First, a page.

Sramana Mitra: Were they Americans? What ethnicity were they to move to South Korea?
Cindy Padnos: No, one of the founders is Chinese. The other is Indian. They were both born in their respective countries, but they were educated here in the US. They helped to build several companies here. The CEO had actually been the VP of Engineering of the company that I founded, which was an early SaaS software company.
It was a procurement software company. He had also gone on to have a couple of other successful exits. He had been Chief Product and Operations Officer at Demand Tech when they went public. He had left to start this company, which was a predictive analytics engine for online and cross-channel retailers. Coupang was their largest customer at the time of the acquisition.
Sramana Mitra: That brings one question to my mind. You generally invest more in the B2B, right?
Cindy Padnos: Correct.
Sramana Mitra: The company that you had invested in was a B2B that got acquired by a B2C company and that is how you got into B2C.
Cindy Padnos: Correct. You never know because you can’t predict these things. We have had other non-consumer companies that have benefited from COVID as well. We have a company up in Vancouver called Allocadia. It’s a rather remarkable company in many ways. The founders had bootstrapped the company to over $1 million in ARR. We have been investors there for about five years now.
They are an ROI management, attribution, marketing, planning, and budgeting platform that sits in between your ERP system and the plethora of marketing automation tools below that. A CMO needs to be able to plan and budget. As you can imagine with COVID, every CMO got a message very quickly telling them to cut their budget. There were massive cuts in marketing that had to be implemented quickly.
This is a tool that helps you understand where your next dollar should be allocated. It helps every person on the marketing team with that planning and budgeting process. The demand for that product increased significantly and it won’t go away because people now understand that they are budgeting for things like marketing.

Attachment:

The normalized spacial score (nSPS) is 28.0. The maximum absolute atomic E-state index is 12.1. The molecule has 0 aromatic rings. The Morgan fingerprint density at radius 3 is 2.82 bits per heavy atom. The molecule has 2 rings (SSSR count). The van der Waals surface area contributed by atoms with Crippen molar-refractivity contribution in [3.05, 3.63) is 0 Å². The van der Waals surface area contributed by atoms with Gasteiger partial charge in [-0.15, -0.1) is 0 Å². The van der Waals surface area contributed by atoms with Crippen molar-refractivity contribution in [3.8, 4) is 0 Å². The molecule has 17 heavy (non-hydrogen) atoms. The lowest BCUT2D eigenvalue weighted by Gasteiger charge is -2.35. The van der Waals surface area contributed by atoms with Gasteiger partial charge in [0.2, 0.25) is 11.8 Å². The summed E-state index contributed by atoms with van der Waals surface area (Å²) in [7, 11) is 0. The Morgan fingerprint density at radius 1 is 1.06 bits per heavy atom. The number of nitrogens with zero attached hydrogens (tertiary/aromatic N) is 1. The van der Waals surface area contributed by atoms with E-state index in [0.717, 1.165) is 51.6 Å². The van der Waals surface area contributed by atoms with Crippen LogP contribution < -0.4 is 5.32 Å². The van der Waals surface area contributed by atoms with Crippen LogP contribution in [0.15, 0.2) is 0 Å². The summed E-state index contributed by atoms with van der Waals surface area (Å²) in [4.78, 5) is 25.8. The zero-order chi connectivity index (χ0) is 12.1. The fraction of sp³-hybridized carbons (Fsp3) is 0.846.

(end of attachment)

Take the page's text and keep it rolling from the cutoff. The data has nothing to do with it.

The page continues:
It has to be much more agile. It has to be real-time. Historically, it was set it and forget it. You set a marketing budget at the first of the year and things don’t change that much. Now, that’s changed a lot.
Sramana Mitra: Let’s do a little bit of level-setting on the basics of how you are doing your fund right now. What size funds are you working on? What check sizes are you writing? What stage do you want to come in? You mentioned that there was a company that already bootstrapped to $1 million. Give us an idea about your investment thesis and the fund strategy.
Cindy Padnos: Most fundamentally, we are looking for companies that are further along than most. We do seed-stage investing. This means that we are typically the first institutional round of investment in a company. We generally write a $1 million check. It can be a little bit more and it could be a little bit less. We are almost always syndicating that investment and maybe even sharing it with other like-minded co-investors.
The round sizes are around $2 million to $4 million in size. We lead or co-lead those rounds. From time to time, we will go in when someone else has led, but that is a little bit more unusual. In terms of the companies that we are looking for companies that are further along, maybe it helps to just give some examples of what that could be. For example, we have done companies that were spinouts from large corporations.
There’s one from SanDisk that was being acquired and they said, “We don’t need these software products. I don’t know why SanDisk cared about these, but we don’t.” They spun out an intact team with a dozen optical engineers and a management team that had worked together for years.
That company now is called JetStream which is a continuous data protection solution for a hybrid cloud environment. They are the only solution in the Microsoft Azure AVS platform for managing real-time disaster recovery for the VMware environment. It was a deep tech company that had an interesting team. They were looking for spin-out capital. That is one example. We have done several of those.
In other companies, it wasn’t the deep tech that was interesting. In another one, it was a customer base where they were spinning out of a law firm with a legal tech platform. It would instantly have a thousand customers that were already the clients of that law firm. We have done companies that have been entirely bootstrapped.